Justin chaired PEDAL from its incep­tion in 2005 until 2010 when he shif­ted his focus to oth­er PEDAL pro­jects, and oth­er com­munity cli­mate change work. In 2009 he stopped lec­tur­ing in social anthro­po­logy at Glasgow University to focus on sup­port­ing com­munity responses to cli­mate change. He helped devel­op a strategy for Fife Council to sup­port com­munity car­bon reduc­tion ini­ti­at­ives; and worked with ini­ti­at­ives across Scotland to build com­munity resi­li­ence Holyrood 350. His cur­rent work focuses on sup­port­ing forest peoples in Central Africa to regain their rights to their lands. He has lived in Portobello since 1998 with Eva and their 3 boys (with brief peri­ods liv­ing on Eigg and in Falkland), and is inter­ested in how ‘loc­al to loc­al’ con­nec­tions — across Scotland, and across the Global North/South divide – could rad­ic­ally re-ener­gize nation­al and inter­na­tion­al action for sus­tain­ab­il­ity.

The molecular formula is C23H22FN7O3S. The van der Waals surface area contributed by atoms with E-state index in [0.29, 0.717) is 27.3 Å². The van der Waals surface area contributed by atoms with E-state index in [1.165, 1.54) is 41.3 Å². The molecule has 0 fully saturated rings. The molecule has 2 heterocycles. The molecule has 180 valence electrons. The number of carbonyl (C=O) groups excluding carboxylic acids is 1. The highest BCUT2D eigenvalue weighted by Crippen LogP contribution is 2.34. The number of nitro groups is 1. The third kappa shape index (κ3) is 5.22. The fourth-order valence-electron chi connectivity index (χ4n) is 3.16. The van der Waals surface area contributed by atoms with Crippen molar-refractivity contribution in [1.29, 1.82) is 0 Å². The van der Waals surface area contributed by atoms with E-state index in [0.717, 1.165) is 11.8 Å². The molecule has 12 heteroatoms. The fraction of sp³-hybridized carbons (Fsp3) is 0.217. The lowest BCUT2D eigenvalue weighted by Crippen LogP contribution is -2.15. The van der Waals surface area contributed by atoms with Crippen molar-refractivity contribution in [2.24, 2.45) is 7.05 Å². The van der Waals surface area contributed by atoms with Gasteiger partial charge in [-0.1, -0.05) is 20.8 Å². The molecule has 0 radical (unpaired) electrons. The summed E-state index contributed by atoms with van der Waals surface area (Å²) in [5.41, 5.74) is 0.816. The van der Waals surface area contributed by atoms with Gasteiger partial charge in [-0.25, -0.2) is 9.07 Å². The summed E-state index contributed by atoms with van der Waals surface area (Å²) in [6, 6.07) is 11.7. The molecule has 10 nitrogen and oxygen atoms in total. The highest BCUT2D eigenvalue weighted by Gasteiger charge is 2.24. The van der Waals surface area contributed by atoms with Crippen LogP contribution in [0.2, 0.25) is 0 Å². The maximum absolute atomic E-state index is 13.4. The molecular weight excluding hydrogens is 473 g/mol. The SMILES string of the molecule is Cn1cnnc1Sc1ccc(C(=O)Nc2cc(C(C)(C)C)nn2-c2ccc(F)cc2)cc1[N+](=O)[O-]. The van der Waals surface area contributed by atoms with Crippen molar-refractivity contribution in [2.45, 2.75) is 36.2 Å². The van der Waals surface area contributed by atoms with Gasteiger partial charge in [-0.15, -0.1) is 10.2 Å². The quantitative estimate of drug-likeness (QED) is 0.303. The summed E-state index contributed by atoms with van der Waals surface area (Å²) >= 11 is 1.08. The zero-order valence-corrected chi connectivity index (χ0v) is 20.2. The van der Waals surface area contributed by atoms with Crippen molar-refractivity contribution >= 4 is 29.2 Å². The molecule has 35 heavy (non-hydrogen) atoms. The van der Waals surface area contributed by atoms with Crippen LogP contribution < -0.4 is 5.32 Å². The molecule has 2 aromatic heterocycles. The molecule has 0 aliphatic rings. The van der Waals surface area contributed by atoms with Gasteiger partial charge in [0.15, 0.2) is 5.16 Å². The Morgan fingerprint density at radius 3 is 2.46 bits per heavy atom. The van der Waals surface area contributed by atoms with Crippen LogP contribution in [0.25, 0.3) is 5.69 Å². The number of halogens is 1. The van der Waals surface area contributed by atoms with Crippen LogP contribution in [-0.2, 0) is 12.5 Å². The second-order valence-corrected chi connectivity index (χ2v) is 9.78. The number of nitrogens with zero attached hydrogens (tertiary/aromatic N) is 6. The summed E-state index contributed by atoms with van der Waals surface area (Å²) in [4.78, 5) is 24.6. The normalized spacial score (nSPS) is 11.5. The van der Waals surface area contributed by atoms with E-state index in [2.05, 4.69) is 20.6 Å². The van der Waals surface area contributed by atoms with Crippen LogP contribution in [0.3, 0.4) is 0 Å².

Mandy Lawson

Mandy works  for  City of Edinburgh Council, cur­rently with the  cor­por­ate Business Intelligence team.  She brings 2 dec­ades of pro­fes­sion­al exper­i­ence in eco­nom­ic devel­op­ment, com­munity devel­op­ment, adult learn­ing and pro­ject man­age­ment in the pub­lic and vol­un­tary sec­tor. Mandy has volun­teered with PEDAL for sev­eral years and has a strong per­sonal interest in sus­tain­able liv­ing. She recently spent two months  liv­ing and work­ing in Findhorn Foundation eco­v­il­lage in the north of Scotland.

Peter McColl